IDEAS home Printed from https://ideas.repec.org/p/fip/fedbwp/14-11.html
   My bibliography  Save this paper

Smoothing state tax revenues over the business cycle: gauging fiscal needs and opportunities

Author

Listed:
  • Kodrzycki, Yolanda

    () (Federal Reserve Bank of Boston)

Abstract

During the two most recent U.S. recessions in 2001 and in 2007–2009, state governments experienced an unusually high degree of fiscal stress due to increased revenue cyclicality. Expanding upon the aggregate evidence, this paper explores the degree to which individual states have experienced fluctuating tax receipts over the business cycle. The findings provide state policymakers with information to better understand the extent and causes of this tax revenue cyclicality and, in the context of balanced budget requirements, the efficacy of alternative measures that might be employed to smooth the sensitivity of state resources to economic conditions.

Suggested Citation

  • Kodrzycki, Yolanda, 2014. "Smoothing state tax revenues over the business cycle: gauging fiscal needs and opportunities," Working Papers 14-11, Federal Reserve Bank of Boston.
  • Handle: RePEc:fip:fedbwp:14-11
    as

    Download full text from publisher

    File URL: http://www.bostonfed.org/economic/wp/wp2014/wp1411.pdf
    File Function: Full text
    Download Restriction: no

    References listed on IDEAS

    as
    1. Steven M. Sheffrin, 2004. "State Budget Deficit Dynamics and the California Debacle," Journal of Economic Perspectives, American Economic Association, vol. 18(2), pages 205-226, Spring.
    2. Christian Gonzalez & Arik Levinson, 2003. "State Rainy Day Funds and the State Budget Crisis 2002-?," Working Papers gueconwpa~03-03-05, Georgetown University, Department of Economics.
    3. Jonathan A. Parker & Annette Vissing-Jorgensen, 2010. "The Increase in Income Cyclicality of High-Income Households and Its Relation to the Rise in Top Income Shares," Brookings Papers on Economic Activity, Economic Studies Program, The Brookings Institution, vol. 41(2 (Fall)), pages 1-70.
    4. Clemens, Jeffrey, 2013. "State Fiscal Adjustment During Times of Stress: Possible Causes of the Severity and Composition of Budget Cuts," MPRA Paper 55921, University Library of Munich, Germany.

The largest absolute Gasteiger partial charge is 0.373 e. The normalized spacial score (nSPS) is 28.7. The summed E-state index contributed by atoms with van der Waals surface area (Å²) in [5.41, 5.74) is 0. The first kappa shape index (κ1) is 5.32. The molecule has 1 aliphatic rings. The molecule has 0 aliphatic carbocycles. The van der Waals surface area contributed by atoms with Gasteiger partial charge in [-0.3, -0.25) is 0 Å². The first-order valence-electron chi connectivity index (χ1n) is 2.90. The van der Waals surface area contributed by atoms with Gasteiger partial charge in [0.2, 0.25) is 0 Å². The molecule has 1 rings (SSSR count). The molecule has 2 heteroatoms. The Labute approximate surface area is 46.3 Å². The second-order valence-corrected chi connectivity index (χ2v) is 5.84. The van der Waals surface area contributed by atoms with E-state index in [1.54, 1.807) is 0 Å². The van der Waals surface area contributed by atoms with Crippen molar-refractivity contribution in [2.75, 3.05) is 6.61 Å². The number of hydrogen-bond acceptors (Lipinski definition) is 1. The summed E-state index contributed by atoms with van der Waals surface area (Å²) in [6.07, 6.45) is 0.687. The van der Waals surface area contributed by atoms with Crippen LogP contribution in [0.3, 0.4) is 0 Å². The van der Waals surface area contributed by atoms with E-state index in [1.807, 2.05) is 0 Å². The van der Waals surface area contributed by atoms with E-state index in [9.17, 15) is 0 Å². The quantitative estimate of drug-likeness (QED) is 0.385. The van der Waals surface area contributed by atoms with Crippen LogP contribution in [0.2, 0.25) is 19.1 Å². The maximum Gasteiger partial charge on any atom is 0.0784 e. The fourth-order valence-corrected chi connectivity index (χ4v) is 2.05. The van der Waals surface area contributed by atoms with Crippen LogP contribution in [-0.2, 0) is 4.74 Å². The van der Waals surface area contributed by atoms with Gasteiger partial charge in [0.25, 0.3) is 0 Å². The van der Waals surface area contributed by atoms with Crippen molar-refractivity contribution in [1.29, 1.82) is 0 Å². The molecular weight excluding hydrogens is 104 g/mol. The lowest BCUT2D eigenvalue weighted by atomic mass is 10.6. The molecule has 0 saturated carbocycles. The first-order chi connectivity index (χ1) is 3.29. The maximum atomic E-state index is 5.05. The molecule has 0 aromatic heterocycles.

5. Howard Chernick & Cordelia Reimers & Jennifer Tennant, 2014. "Tax structure and revenue instability: the Great Recession and the states," IZA Journal of Labor Policy, Springer;Forschungsinstitut zur Zukunft der Arbeit GmbH (IZA), vol. 3(1), pages 1-22, December.
    6. Donald Bruce & William F. Fox & M.H. Tuttle, 2006. "Tax Base Elasticities: A Multi-State Analysis of Long-Run and Short-Run Dynamics," Southern Economic Journal, Southern Economic Association, vol. 73(2), pages 315-341, October.
    7. Congressional Budget Office, 2011. "Trends in the Distribution of Household Income Between 1979 and 2007," Reports 42729, Congressional Budget Office.
    8. James R. Hines Jr., 2010. "State Fiscal Policies and Transitory Income Fluctuations," Brookings Papers on Economic Activity, Economic Studies Program, The Brookings Institution, vol. 41(2 (Fall)), pages 313-350.
    Full references (including those not matched with items on IDEAS)

    Citations

    Citations are extracted by the CitEc Project, subscribe to its RSS feed for this item.
    as


    Cited by:

    1. David Cashin & Jamie Lenney & Byron Lutz & William Peterman, 2018. "Fiscal policy and aggregate demand in the USA before, during, and following the Great Recession," International Tax and Public Finance, Springer;International Institute of Public Finance, vol. 25(6), pages 1519-1558, December.

    More about this item

    Keywords

    state tax policy; revenue cyclicality; tax volatility; individual income tax;

    JEL classification:

    • H2 - Public Economics - - Taxation, Subsidies, and Revenue
    • H7 - Public Economics - - State and Local Government; Intergovernmental Relations

    NEP fields

    This paper has been announced in the following NEP Reports:

    Statistics

    Access and download statistics

    Corrections

    All material on this site has been provided by the respective publishers and authors. You can help correct errors and omissions. When requesting a correction, please mention this item's handle: RePEc:fip:fedbwp:14-11. See general information about how to correct material in RePEc.

    For technical questions regarding this item, or to correct its authors, title, abstract, bibliographic or download information, contact: (Catherine Spozio). General contact details of provider: http://edirc.repec.org/data/frbbous.html .

    If you have authored this item and are not yet registered with RePEc, we encourage you to do it here. This allows to link your profile to this item. It also allows you to accept potential citations to this item that we are uncertain about.

    If CitEc recognized a reference but did not link an item in RePEc to it, you can help with this form .

    If you know of missing items citing this one, you can help us creating those links by adding the relevant references in the same way as above, for each refering item. If you are a registered author of this item, you may also want to check the "citations" tab in your RePEc Author Service profile, as there may be some citations waiting for confirmation.

    Please note that corrections may take a couple of weeks to filter through the various RePEc services.

    IDEAS is a RePEc service hosted by the Research Division of the Federal Reserve Bank of St. Louis . RePEc uses bibliographic data supplied by the respective publishers.